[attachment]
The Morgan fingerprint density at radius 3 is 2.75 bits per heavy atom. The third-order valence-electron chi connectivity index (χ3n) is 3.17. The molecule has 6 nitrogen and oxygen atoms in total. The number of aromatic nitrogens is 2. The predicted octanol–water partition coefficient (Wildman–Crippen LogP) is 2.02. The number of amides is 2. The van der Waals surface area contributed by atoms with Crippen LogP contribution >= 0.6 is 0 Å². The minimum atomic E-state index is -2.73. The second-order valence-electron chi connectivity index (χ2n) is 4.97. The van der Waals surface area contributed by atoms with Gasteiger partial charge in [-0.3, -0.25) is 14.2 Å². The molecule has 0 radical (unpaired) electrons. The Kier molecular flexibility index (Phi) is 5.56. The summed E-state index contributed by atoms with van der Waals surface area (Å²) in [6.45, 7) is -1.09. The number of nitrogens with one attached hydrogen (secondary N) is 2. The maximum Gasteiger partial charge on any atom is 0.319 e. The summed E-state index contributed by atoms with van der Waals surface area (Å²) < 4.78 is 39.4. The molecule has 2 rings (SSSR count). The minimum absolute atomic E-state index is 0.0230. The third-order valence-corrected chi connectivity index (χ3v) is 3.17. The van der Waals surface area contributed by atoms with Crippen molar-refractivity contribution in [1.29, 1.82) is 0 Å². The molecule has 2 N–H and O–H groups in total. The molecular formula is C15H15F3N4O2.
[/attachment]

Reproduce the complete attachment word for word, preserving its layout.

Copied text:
The Morgan fingerprint density at radius 3 is 2.75 bits per heavy atom. The third-order valence-electron chi connectivity index (χ3n) is 3.17. The molecule has 6 nitrogen and oxygen atoms in total. The number of aromatic nitrogens is 2. The predicted octanol–water partition coefficient (Wildman–Crippen LogP) is 2.02. The number of amides is 2. The van der Waals surface area contributed by atoms with Crippen LogP contribution >= 0.6 is 0 Å². The minimum atomic E-state index is -2.73. The second-order valence-electron chi connectivity index (χ2n) is 4.97. The van der Waals surface area contributed by atoms with Gasteiger partial charge in [-0.3, -0.25) is 14.2 Å². The molecule has 0 radical (unpaired) electrons. The Kier molecular flexibility index (Phi) is 5.56. The summed E-state index contributed by atoms with van der Waals surface area (Å²) in [6.45, 7) is -1.09. The number of nitrogens with one attached hydrogen (secondary N) is 2. The maximum Gasteiger partial charge on any atom is 0.319 e. The summed E-state index contributed by atoms with van der Waals surface area (Å²) < 4.78 is 39.4. The molecule has 2 rings (SSSR count). The minimum absolute atomic E-state index is 0.0230. The third-order valence-corrected chi connectivity index (χ3v) is 3.17. The van der Waals surface area contributed by atoms with Crippen molar-refractivity contribution in [1.29, 1.82) is 0 Å². The molecule has 2 N–H and O–H groups in total. The molecular formula is C15H15F3N4O2.